by Lowri Pitcher
As of Monday, April 6, there were 3,197 confirmed cases of the coronavirus in Wales. As across the whole of the UK, the number of hospital admissions as a result of the virus are increasing. While a number of Westminster’s decisions are applicable to Wales, healthcare is devolved to the Senedd. Therefore, it is important for us to understand what measures are being taken by the Welsh Government in order to prepare the Welsh NHS to deal with COVID-19.
Field hospitals and increasing hospital bed numbers
As the number of patients suffering from the coronavirus increases, so too are the expected rates of hospital admissions. The Welsh Government has been working over the last few weeks in order to dramatically increase the number of beds available to patients who need both critical and general hospital care. This has led to the commissioning of field hospitals and other capacity-building measures across each of Wales’ health boards. Some of these measures include:
- Cardiff and Vale University Health Board – the Principality Stadium will be converted into a field hospital with space for 2,000 beds.
- Aneurin Bevan Health Board – The Grange University Hospital in Cwmbran will open early providing an extra 350 beds.
- Swansea Bay Health Board – more than 1,400 beds at the Llandarcy Academy of Sport, Bay Studios in Swansea and Sancta Maria Hospital.
- Betsi Cadwaladr Health Board – 870 beds at Venue Cymru in Llandudno, Deeside Leisure Centre and Bangor University.
- Cwm Taf Morgannwg Health Board – 900 extra beds at the Vale WRU centre and use the Vale Hospital in Hensol, Ty Trevithick in Abercynon and care home and community beds.
- Hywel Dda Health Board – 660 extra beds by using Parc y Scarlets and Bluestone in Pembrokeshire, the Selwyn Samuel Centre, in Llanelli and Werndale Hospital in Carmarthen.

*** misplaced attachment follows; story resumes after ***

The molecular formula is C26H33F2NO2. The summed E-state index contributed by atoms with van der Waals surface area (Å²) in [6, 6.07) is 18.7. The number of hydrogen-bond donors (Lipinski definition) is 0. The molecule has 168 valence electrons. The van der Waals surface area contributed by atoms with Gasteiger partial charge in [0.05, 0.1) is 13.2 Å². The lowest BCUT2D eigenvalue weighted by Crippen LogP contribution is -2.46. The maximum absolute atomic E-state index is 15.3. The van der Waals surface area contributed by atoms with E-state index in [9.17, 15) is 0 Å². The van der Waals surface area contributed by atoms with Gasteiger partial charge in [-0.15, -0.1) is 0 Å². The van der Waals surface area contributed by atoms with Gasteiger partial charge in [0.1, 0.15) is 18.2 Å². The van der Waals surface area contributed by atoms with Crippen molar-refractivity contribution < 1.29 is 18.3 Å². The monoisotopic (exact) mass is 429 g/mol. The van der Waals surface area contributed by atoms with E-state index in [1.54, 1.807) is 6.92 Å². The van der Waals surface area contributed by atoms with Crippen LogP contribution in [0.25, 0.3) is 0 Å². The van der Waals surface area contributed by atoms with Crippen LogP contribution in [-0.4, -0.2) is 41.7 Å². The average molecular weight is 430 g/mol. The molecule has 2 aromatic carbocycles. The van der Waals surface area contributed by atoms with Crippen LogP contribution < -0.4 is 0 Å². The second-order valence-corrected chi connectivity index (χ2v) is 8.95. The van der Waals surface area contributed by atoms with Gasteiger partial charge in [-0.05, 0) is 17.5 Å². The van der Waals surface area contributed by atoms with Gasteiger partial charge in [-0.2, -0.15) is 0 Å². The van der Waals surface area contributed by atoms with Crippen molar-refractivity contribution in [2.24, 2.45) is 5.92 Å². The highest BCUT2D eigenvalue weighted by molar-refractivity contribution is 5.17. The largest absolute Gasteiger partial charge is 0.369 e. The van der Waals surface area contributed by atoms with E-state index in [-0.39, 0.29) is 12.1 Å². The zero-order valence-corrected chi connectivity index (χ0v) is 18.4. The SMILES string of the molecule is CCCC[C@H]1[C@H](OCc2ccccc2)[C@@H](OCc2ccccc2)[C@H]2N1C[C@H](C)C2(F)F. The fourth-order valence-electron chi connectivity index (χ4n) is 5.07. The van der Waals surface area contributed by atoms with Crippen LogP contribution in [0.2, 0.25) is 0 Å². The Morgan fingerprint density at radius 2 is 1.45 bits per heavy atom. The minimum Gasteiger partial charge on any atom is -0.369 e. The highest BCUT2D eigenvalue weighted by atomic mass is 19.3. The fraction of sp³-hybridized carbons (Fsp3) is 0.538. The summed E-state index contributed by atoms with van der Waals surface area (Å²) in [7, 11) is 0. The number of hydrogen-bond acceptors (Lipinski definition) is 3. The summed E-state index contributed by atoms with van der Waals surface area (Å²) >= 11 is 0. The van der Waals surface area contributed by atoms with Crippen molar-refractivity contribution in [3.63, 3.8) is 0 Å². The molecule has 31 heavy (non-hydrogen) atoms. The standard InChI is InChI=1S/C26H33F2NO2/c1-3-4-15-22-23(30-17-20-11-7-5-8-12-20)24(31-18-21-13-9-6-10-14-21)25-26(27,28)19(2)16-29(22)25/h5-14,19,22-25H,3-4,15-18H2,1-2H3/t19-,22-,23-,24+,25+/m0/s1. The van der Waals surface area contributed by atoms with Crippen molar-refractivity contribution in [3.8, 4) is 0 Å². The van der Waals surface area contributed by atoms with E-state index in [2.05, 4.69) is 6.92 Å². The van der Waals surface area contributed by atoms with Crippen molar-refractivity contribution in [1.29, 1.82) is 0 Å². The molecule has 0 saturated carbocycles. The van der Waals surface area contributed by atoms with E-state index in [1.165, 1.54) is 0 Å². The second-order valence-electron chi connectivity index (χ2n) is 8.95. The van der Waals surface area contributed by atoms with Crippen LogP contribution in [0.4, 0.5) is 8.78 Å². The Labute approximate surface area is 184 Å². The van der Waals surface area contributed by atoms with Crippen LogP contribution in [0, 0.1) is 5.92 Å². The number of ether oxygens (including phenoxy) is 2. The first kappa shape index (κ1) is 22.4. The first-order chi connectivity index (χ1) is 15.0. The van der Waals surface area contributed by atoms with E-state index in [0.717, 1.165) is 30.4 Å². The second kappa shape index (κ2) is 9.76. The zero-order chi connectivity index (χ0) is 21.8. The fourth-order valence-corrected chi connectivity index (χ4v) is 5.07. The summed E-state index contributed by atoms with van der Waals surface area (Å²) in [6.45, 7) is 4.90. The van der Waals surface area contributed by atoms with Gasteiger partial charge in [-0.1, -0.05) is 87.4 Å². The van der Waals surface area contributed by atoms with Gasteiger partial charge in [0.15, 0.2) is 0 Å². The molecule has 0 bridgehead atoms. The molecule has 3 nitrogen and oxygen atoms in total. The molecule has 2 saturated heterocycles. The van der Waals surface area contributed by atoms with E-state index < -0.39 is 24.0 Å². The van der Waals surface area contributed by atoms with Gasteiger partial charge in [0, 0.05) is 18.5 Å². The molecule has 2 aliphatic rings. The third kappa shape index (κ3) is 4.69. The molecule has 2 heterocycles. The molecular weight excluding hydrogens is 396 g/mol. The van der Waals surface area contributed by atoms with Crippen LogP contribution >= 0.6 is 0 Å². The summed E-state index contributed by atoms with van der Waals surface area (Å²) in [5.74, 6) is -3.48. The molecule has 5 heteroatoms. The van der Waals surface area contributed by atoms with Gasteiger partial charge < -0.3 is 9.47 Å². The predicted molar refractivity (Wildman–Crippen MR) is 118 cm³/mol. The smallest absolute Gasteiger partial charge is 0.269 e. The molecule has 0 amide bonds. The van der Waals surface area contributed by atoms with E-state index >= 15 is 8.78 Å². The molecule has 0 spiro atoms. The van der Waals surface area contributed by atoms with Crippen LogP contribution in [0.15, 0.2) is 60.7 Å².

One of the most sought after pieces of equipment which could drastically help the number of patients recovering from the coronavirus are ventilators. These pieces of equipment help patients’ ability to breathe by pumping oxygen into the lungs and removing carbon dioxide.
Vaughan Gething, Health Minister for the Welsh Government stated this morning: “Within Wales, the number of critical care beds is normally around 153. As of 3 April, there were 353 critical care or invasively ventilated beds.
“This number is increasing on a daily basis. Currently, occupancy is around 48% with just over half the beds occupied with patients with confirmed COVID-19.”
As has been the case for the last few weeks, the Government is looking to increase the number of ventilators available for patients requiring treatment. Mr Gething stated that there are currently 415 ventilators in Welsh hospitals, 348 anaesthetic machines which can provide ventilation and 207 non-invasive ventilators (these are masks which do not require a tube being placed in the mouth, nose or through a small cut in the throat). There is an expectation that the Welsh NHS will receive over an additional 1000 ventilators through UK wide procurement arrangements.
Currently, Wales has the capacity to conduct 1,110 tests a day. The Government’s aim is to reach 5,000 tests a day in a few weeks, before reaching 9,000 daily tests by the end of the month. To date in Wales over 10,500 people have been tested.
Addressing the criticism that not everybody who suspects they have the illness is being tested, specifically key workers who could return to work if they test negative, First Minister Mark Drakeford said: “We were the head of the UK in saying we want to test front line workers who are in seclusion. We have done significant numbers of NHS staff to get them back into the workplace….We have identified police, prison and care workers as also a priority.”
The promise to increase testing comes shortly after the Welsh Government came under criticism for not having reached 6,000 tests a day by the beginning of April after a private firm pulled out of a contract which would have provided the capacity to do an extra 5,000 tests per day.
What more needs to be done?
In addition to increasing hospital bed capacity, the number of ventilators and trained staff who are able to administer ventilation and increasing the level of testing; the main message from the Welsh Government is to stay at home and respect the lockdown guidelines.
Drakeford has stated that the lockdown will likely continue beyond Easter Tuesday as not to waste the progress made so far and has confirmed that there are signs that the measures imposed are beginning to have a slightly positive impact. The essential message is that the more people stay at home, the less likely they are to catch and transmit the disease, hence drastically reducing the pressure on the country’s health services.